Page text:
white butterflies flying
above rose bushes.

golden yellow lilies
peeking out among
all of the green foliage in the garden,
red Japanese maple
branches wave gently.

a little brown sparrow
hops about in grass,
then flutters over to perch on the fence,
these are the sights I see
outside my window.

48 syllables, 4-7-5 stanza trio

spun sugar clouds
in a periwinkle sky,
butterflies flying.

yellow gold lilies
among the green foliage,
red maple branches,

small brown sparrow
flutters to perch on the fence,
outside my window.

24 syllables, (6-6-6-6,) 1 stanza

spun sugar clouds
in periwinkle sky,
butterflies and lilies,
sights outside my window

12 syllable haiku, short-long-short

spun sugar clouds
above white butterflies
and gold lilies.

© Susan Joy Clark 2021
Garden Goddess

trees, a summer haven
green beneath branches
birds and squirrels nest on limbs covered with leaves
walking on hot pavement 
you are there waiting
branches covered in leaves 
help keep my house cool
The shelter and shade provided is welcomed 
adoration is due
garden space is yours
knarled and misshapen 
ancientness worn well
trees hold a place of honor in the garden
revered and respected 
great garden goddess

48 syllable poem – 4/7/5 stanza trio

summer haven
birds and squirrels nest on limbs
you are there waiting
covered in leaves 
providing shelter and shade 
garden space is yours
ancient, well worn
trees hold a place of honor
great garden goddess

24 syllable poem – 6/6/6/6 only one stanza

ancient summer haven
covered in leaves of green
giving shady shelter
homes for birds and squirrels   
the garden space is yours–
honored garden goddess

12 syllable haiku (short-long-short)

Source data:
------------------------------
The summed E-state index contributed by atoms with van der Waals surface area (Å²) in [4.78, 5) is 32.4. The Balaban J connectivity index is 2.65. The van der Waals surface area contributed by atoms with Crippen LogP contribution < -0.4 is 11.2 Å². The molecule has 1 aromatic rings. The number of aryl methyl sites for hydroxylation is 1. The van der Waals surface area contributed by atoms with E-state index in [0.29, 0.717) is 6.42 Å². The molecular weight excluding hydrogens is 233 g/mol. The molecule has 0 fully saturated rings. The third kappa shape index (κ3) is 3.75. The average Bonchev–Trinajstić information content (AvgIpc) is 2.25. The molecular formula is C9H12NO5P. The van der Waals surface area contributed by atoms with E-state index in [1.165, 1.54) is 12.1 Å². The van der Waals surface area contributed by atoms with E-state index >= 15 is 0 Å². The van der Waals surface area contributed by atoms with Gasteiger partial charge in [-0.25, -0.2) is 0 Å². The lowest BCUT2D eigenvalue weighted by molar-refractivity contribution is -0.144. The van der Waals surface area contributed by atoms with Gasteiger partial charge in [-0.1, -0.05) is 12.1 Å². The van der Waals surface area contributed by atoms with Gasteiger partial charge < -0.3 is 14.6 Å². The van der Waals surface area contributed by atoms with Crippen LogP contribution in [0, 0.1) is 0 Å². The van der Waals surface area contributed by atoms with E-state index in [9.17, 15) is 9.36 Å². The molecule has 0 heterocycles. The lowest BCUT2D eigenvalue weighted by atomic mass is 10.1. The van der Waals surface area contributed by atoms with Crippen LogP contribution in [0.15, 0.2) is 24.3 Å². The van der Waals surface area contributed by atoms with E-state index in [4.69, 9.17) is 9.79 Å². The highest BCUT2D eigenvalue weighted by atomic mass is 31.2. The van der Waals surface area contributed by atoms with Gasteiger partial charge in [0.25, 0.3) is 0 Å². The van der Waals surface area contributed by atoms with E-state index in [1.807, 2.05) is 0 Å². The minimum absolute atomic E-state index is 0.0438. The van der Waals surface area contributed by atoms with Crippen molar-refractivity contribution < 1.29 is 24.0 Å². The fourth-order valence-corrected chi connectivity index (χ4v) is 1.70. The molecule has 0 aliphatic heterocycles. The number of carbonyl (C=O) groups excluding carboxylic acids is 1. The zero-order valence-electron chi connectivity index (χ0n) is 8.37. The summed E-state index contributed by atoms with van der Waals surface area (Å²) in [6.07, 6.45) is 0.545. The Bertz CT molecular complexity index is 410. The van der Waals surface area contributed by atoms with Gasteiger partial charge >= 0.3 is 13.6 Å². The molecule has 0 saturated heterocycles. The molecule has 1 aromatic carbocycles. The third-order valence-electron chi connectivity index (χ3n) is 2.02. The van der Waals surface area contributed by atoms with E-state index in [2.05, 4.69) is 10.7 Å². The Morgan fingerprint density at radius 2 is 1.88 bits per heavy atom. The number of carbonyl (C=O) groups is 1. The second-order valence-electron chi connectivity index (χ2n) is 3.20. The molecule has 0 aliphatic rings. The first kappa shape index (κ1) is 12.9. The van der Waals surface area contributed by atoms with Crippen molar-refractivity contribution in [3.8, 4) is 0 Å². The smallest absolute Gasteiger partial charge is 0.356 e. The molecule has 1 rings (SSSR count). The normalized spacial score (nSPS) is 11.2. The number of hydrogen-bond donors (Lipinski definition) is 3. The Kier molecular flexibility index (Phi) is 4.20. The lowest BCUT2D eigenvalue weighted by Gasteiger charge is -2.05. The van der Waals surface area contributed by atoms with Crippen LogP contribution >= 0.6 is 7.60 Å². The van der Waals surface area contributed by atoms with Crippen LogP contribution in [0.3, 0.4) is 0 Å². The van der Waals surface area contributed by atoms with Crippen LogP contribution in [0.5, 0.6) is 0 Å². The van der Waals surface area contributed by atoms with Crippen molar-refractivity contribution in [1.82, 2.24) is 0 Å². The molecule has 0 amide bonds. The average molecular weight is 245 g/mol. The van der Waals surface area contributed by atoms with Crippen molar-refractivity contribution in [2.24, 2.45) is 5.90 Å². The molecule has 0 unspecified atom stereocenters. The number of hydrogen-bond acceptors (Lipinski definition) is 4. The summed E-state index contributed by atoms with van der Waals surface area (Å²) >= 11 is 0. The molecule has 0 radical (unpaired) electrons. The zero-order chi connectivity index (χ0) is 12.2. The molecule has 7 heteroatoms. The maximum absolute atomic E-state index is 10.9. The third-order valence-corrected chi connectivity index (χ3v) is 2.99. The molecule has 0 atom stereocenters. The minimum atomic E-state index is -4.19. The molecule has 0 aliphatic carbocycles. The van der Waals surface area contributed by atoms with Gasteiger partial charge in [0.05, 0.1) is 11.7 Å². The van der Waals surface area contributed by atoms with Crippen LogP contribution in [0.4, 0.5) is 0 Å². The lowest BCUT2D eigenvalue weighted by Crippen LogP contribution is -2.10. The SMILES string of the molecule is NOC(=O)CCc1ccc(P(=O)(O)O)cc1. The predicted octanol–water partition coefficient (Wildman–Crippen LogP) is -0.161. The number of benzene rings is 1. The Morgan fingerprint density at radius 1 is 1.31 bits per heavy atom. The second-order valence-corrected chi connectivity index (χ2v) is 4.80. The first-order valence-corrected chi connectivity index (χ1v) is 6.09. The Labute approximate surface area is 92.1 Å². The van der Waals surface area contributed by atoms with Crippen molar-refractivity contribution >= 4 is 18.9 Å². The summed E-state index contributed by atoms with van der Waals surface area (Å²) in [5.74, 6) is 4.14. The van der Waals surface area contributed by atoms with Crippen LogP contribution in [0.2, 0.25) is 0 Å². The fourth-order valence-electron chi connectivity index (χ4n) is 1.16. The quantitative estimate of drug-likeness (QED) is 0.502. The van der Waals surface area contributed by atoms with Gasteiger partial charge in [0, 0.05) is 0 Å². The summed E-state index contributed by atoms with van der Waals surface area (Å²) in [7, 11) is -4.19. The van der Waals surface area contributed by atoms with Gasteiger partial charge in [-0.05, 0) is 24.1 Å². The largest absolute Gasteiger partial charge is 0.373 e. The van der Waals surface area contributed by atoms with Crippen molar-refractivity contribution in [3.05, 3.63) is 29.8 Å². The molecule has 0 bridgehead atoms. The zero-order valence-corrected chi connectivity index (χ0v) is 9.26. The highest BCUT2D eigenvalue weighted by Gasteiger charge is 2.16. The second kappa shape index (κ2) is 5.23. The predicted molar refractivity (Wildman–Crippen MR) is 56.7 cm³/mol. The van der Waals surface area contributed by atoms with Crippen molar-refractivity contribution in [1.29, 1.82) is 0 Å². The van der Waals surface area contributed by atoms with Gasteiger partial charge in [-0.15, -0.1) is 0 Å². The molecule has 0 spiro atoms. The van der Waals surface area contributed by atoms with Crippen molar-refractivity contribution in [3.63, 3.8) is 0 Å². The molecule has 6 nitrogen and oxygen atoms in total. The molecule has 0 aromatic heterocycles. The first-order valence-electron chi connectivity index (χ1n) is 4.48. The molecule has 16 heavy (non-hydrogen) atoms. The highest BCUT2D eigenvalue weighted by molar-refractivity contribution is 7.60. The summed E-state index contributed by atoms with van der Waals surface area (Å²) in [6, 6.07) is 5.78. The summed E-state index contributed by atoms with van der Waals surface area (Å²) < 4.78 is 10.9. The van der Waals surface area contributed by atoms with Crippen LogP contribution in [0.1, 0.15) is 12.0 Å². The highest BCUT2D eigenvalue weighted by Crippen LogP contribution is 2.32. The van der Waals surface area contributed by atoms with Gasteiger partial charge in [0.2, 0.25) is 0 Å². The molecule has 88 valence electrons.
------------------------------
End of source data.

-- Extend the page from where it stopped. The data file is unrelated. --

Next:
ancient cypress 
emanating solace–

©️Ruth Klein aka RuthScribbles

a warm hued shaft dazzles
on azure expanse
luminescent sheen in an idyllic trance
blazing through dark waters
in a rippled mirth

haloed trail to heaven
in a dark chiasm
leading to faraway stars mysterious
dispelling deep darkness
shading life profound

fading embers burnish
bright to light dark lives
life’s shadowy shroud basks in fiery lustre
incandescent hope flows
into dark niches

For the 48 syllable poem a 4-8-4 stanza trio:

warm hued shaft falls
on dark waters in shiny trance
a rippled blaze

haloed trail leads
way to stars far mysterious
on a dark night

fading embers
of life’s shady shroud burnish bright
hope flows unbound

For the 24 (6-6-6-6) syllables and only one stanza:

bright trance on dark waters
haloed trail to stars far
life’s fading embers glow
luminous hope abounds

Finally, 12 syllable haiku (short-long-short):

bright beam glows on
life’s dark fading embers
hope shines

© theIndieShe

Centring – (Six Sentence Story #168)

Tense muscles, sweating palms
A racing heart beat?
Symptoms of stress related anxiety
Stoking dubiety
In your competence.

Choose instead to focus
On the energy.
It flows with vigorous ardor through your form
Creating the firestorm
That you are feeling.

Breathe slow and deep to draw
Out the excitement.
Berth it fast in the centre of gravity
Your pelvic cavity …
The concept of Ki.

© Laura McHarrie

Many thanks again to everyone who participated in this challenge. Writing poetry makes us better writers!

#solo-renga, #haiku, #tanka

For Frank Tassone’s challenge, I used the kigo “midsummer rain” for challenge #195 to write a solo renga:

midsummer rain flows
rivulets run down the street
rainbow slicks glisten

the heady scent of wet earth
moisture adds a second skin

© 2021 Colleen M. Chesebro

For challenge #196, “summer moon (natsu no tsuki) / Strawberry Supermoon, I wrote a (5-7-5) haiku:

summer moon glitter
long light snakes across the lake
twilight shadows swell

© 2021 Colleen M. Chesebro

For challenge #197 smoldering hot (moyuru) I wrote a tanka:

smoldering hot day
brilliant sun scintillations
a twinkling mirage
blurring the straight pathway home
stay on the straight and narrow

© 2021 Colleen M. Chesebro